By Chris Watson
“Every artist was first an amateur”
-Ralph Waldo Emerson
Two little boys scamper enthusiastically around the rooms of the Black Swamp Fine Arts School while their mother arranges lessons. It is a fairly common scene. Exploration is, after all, at the heart of learning and creativity. “It can get a little chaotic at times,” claims Sophia Jarrell, the school’s director and owner, who gives both boys big hugs on their way out the door. “We wouldn’t have it any other way.”
Underneath that unbridled energy is a school that is teaching more than music lessons. Embracing the arts as a whole, the Black Swamp Fine Arts School is the total package, offering classes in music, individual lessons, art classes, dance classes, and ensemble training. “We have a simple philosophy,” claims Jarrell. “We want to develop not only fantastic artists, but beautiful souls.
Starting Young and Small
“I started when I was three taking music lessons and dance,” says Jarrell with a smile that rarely leaves her face. Her interest and passion in arts was encouraged from the very beginning. “I was taught in the Suzuki method for violin, which is a great way to start an instrument.” She carried that enthusiasm throughout her education. Jarrell holds undergrad degrees from the College of Musical Arts at BGSU in violin performance with a minor in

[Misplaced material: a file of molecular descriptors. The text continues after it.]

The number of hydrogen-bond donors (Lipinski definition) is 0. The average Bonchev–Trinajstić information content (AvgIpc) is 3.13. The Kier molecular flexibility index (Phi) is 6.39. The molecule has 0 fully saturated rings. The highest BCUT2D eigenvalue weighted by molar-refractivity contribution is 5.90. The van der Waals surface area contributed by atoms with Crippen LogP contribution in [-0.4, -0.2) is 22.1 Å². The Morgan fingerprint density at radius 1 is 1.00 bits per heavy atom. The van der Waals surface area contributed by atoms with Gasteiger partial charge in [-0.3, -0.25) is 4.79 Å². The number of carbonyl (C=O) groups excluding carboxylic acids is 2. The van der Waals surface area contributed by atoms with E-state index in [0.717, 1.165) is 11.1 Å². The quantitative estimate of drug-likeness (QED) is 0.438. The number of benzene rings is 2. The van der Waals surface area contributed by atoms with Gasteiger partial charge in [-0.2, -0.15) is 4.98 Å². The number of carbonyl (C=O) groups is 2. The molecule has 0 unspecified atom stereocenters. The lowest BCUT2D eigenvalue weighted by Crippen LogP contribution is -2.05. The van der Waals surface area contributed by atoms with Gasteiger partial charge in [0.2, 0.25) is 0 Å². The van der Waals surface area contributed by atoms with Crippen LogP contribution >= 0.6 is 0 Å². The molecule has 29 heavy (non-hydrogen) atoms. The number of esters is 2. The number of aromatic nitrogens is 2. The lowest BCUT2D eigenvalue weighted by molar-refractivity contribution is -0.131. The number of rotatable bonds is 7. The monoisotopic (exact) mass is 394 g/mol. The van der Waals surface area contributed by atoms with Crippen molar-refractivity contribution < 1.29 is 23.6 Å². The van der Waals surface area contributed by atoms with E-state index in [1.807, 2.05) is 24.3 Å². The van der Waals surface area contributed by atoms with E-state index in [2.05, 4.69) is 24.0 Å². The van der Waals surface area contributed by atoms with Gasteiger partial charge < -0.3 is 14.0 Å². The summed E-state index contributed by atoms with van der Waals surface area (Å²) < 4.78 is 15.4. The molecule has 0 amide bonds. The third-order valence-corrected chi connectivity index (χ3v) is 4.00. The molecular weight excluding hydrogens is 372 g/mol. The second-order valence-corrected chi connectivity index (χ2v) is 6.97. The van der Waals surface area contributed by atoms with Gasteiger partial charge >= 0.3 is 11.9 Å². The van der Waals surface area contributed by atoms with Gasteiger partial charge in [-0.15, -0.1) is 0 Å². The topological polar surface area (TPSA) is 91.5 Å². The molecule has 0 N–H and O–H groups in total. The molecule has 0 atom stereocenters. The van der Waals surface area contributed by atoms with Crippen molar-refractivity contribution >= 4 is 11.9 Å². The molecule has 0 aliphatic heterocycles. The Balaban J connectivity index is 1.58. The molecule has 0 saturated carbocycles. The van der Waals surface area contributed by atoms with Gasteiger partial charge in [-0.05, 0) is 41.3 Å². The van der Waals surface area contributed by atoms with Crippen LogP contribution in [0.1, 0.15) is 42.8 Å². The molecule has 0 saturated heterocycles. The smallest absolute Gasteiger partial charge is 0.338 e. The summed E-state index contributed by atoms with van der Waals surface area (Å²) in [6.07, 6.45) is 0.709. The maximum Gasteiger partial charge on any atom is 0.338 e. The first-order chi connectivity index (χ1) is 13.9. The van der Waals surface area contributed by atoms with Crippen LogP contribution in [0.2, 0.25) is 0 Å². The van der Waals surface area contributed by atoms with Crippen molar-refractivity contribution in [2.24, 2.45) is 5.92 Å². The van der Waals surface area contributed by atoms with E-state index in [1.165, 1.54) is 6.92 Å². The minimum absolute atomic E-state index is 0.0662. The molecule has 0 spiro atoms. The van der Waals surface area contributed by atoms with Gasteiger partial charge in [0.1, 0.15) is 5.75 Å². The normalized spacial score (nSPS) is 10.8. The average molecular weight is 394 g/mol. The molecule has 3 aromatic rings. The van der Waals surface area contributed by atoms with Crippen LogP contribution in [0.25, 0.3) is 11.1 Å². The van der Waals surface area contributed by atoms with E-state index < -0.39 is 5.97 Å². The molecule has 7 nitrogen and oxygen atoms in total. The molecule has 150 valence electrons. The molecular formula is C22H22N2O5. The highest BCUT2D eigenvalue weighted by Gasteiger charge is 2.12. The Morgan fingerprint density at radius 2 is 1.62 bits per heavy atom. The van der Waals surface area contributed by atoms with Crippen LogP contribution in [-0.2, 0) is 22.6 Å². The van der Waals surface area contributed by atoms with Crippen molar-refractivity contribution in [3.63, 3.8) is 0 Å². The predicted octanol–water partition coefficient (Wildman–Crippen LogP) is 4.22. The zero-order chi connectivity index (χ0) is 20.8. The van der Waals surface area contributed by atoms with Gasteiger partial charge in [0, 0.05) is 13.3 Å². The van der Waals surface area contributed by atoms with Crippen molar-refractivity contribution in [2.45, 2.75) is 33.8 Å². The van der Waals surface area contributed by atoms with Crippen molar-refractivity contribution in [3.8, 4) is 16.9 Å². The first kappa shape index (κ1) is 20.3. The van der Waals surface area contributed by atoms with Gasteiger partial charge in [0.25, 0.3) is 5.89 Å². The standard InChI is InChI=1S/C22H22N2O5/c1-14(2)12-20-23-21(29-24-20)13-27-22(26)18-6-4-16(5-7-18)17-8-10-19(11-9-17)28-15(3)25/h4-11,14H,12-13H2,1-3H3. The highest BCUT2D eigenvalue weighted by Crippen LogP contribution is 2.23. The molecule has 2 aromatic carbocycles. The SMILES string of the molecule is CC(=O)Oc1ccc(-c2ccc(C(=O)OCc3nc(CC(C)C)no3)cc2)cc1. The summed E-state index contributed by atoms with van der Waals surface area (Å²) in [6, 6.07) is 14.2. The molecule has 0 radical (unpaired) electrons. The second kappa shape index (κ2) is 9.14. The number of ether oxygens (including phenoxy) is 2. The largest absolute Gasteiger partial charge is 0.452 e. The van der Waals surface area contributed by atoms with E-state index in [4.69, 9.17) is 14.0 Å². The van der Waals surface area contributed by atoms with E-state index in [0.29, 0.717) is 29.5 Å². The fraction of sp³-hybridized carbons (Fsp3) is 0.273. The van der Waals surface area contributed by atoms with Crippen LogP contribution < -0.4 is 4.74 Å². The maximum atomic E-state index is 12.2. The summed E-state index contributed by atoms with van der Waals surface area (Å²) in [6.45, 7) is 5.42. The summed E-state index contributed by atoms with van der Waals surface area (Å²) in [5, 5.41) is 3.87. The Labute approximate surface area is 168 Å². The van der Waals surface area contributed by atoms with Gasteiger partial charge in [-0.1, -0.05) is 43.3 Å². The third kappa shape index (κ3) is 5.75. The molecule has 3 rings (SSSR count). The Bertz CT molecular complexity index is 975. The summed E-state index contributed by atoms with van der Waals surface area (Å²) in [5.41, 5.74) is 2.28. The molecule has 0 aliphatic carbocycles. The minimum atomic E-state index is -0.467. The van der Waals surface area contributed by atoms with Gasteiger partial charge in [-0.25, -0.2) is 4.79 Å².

entrepreneurship and a masters in violin performance. She also has completed two training courses in Suzuki Method teaching.
“With my minor and participation in The Hatch program at BGSU, I was obviously interested in turning my passion for music and dance into a business.” The Hatch is a launch program for young entrepreneurs sponsored by the College of Business at BGSU. “Although Black Swamp didn’t come from The Hatch I did learn a lot about writing a business plan. In my senior year I already had about 30 students in dance and music. That lead to renting our first facility.”
The school officially opened in January of 2016 and has been outgrowing its facilities ever since. Now on its third venue in Bowling Green, Black Swamp has two dance areas, several practice rooms, a reception area and art room. Students range from preschool through adults of any age. Classes include dance (ballet, tap, contemporary, acro, jazz and private instruction) and music (piano, strings, woodwinds, brass, and voice). The school also has a schedule of art classes and the new facility is big enough to accommodate families with multiple students taking lessons at the same time.
Growing Fast, Getting Help
With the growth of students and interest Jarrell reached out to a kindred soul with the same passion and entrepreneurial spirit. Enter Betsy Williams who serves as the school’s Assistant Director and teaches string orchestra, general music, creative music along with private lessons in viola and violin. “I fell in love with what Sophia was doing because of the environment. She was able to capture the idea of having high artistic standards while creating a culture that is nurturing and inviting.”